Academic journal article TheatreForum

Fragments of a Life: Performing History in Newington Green

Academic journal article TheatreForum

Fragments of a Life: Performing History in Newington Green

Article excerpt

It is a dark, clear night in Newington Green, north London, as a large group of people move into the tree-lined space of the green itself. Cameras, both film and video, are visible throughout the crowd. It is difficult to tell at times who is a spectator and who is a bona fide film worker. Traffic swirls around the square and the sporadic beams of headlights join film lights casting ominous shadows. The constant whir of the circling traffic creates a background noise that serves to underscore the activity.

This describes one of two settings in a recent ambitious work created by the London-based company Fragments and Monuments entitled Wollstonecraft Live! The seven performances of this multi-media, site-specific work took place between 21 and 24 September 2005. The company, founded in 1996 by director Anna Birch and scenographer Madelon Schwitz, produced a trilogy of site-based productions in its first four years. The most well know of those is Di's Midsummer Night Party (2000). The company name evokes a dialectic between the small and broken and the large and permanent. In Dis Midsummer Night Party multiple masked Princess Dianas move through an eighteenth-century aristocratic house. The smallness of the multiple women and their fractured multiplicity plays against the large, sedentary character of the building.

Wollstonecraft Live!, conceived by Anna Birch and Kaethe Fine and directed by Birch, continues to pursue the dialectic between fragments and monuments. The non-linear, fragmented script, written by Fine, veers wildly between the articulate and often poetic nineteenth-century prose of Mary Wollstonecraft's books and letters and the crass "media speak" and slang of our century. The performance presents these fragments of source material and information to the audience in a way that interrogates what it means to tell a story. In contrast to the slippery fragments of "evidence" is the "monument."

The performance begins inside the Unitarian Chapel on Newington Green. As in Di's Midsummer Night Party, Wollstonecraft Live! profits from making connections between a "real" historical building and the fictional calling up of the piece's eponymous heroine. The chapel was built in 1708 and has the distinction of being the oldest non-conformist place of worship still in use in London. Here is where the historical Wollstonecraft actually worshipped, here she sat, here she delivered a famous speech against slavery, and it is here that we witness her come to life, so to speak, in the ways that live performance conjures up "ghosts," as Marvin Carlson articulates in his thought-provoking Haunted Stage. Carlson sees the practice of theatre as one which recycles stories, designs, architecture, etc. that become entwined with the memories of its spectators. By placing portions of WoIlstonecraft s story in the Unitarian Chapel, the building itself becomes a ghost machine.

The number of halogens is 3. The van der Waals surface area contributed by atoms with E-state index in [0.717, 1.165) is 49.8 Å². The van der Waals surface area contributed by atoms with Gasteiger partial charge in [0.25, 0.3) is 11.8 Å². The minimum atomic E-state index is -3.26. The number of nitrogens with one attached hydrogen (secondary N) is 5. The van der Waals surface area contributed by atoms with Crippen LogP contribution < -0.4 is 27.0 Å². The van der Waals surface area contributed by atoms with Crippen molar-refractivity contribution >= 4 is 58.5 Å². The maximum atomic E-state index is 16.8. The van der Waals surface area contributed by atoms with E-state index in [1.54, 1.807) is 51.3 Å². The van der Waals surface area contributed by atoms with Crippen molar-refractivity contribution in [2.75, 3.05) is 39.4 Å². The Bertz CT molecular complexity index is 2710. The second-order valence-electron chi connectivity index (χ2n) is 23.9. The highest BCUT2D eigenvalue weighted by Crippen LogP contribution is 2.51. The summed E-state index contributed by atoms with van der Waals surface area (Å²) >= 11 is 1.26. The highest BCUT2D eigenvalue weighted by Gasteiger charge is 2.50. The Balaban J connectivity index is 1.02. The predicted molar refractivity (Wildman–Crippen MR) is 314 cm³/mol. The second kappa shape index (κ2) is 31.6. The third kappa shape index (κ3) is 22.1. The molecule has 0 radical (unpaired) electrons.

Born in 1759 and living an itinerant life with her poverty stricken family, Wollstonecraft opened a school in Newington Green in 1784. Just a small village on the outskirts of London at this time, Newington Green was a hotbed of radical political views and intellectual dissent. Raised an Anglican, Mary began to attend the Dissenting Chapel (now named the Unitarian Chapel) in Newington Green, the leader of which was Reverend Richard Price. Price was notorious for supporting American independence and the French Revolution, and his home became a meeting place for other leading radicals. It was here that Mary was encouraged to write Thoughts on the Education of Girls (1786), here she became known for her articulate independent thinking.

The Unitarian Chapel is tangible evidence of an era that had a profound influence on religious and political ideas in Britain, and it is here that Fragments and Monuments begins its performance. With the audience seated in the hard wooden pews of the eighteenth century, a film is projected at the front of the chapel. …

Search by... Author
Show... All Results Primary Sources Peer-reviewed


An unknown error has occurred. Please click the button below to reload the page. If the problem persists, please try again in a little while.